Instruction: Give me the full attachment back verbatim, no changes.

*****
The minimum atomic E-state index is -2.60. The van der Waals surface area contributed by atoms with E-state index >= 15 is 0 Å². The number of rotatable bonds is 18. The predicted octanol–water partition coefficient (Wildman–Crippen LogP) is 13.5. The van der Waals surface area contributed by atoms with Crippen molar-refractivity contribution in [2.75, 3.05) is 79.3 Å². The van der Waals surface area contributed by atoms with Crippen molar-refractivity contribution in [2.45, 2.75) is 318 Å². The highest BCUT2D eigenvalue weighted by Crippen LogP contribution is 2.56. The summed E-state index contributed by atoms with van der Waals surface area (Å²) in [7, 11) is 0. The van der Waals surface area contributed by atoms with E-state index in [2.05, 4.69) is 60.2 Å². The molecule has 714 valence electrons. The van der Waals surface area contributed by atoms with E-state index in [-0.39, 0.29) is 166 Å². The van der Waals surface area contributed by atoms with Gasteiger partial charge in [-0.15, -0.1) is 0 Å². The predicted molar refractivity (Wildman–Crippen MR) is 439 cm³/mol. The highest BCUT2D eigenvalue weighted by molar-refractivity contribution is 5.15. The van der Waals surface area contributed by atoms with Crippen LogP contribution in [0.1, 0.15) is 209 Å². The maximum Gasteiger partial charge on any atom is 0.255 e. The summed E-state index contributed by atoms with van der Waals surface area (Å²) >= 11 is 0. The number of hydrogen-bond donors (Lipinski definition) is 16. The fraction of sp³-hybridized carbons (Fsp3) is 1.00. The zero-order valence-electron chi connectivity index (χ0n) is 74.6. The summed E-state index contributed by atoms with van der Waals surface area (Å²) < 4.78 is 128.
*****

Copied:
The minimum atomic E-state index is -2.60. The van der Waals surface area contributed by atoms with E-state index >= 15 is 0 Å². The number of rotatable bonds is 18. The predicted octanol–water partition coefficient (Wildman–Crippen LogP) is 13.5. The van der Waals surface area contributed by atoms with Crippen molar-refractivity contribution in [2.75, 3.05) is 79.3 Å². The van der Waals surface area contributed by atoms with Crippen molar-refractivity contribution in [2.45, 2.75) is 318 Å². The highest BCUT2D eigenvalue weighted by Crippen LogP contribution is 2.56. The summed E-state index contributed by atoms with van der Waals surface area (Å²) in [7, 11) is 0. The van der Waals surface area contributed by atoms with E-state index in [2.05, 4.69) is 60.2 Å². The molecule has 714 valence electrons. The van der Waals surface area contributed by atoms with E-state index in [-0.39, 0.29) is 166 Å². The van der Waals surface area contributed by atoms with Gasteiger partial charge in [-0.15, -0.1) is 0 Å². The predicted molar refractivity (Wildman–Crippen MR) is 439 cm³/mol. The highest BCUT2D eigenvalue weighted by molar-refractivity contribution is 5.15. The van der Waals surface area contributed by atoms with Crippen LogP contribution in [0.1, 0.15) is 209 Å². The maximum Gasteiger partial charge on any atom is 0.255 e. The summed E-state index contributed by atoms with van der Waals surface area (Å²) >= 11 is 0. The number of hydrogen-bond donors (Lipinski definition) is 16. The fraction of sp³-hybridized carbons (Fsp3) is 1.00. The zero-order valence-electron chi connectivity index (χ0n) is 74.6. The summed E-state index contributed by atoms with van der Waals surface area (Å²) < 4.78 is 128.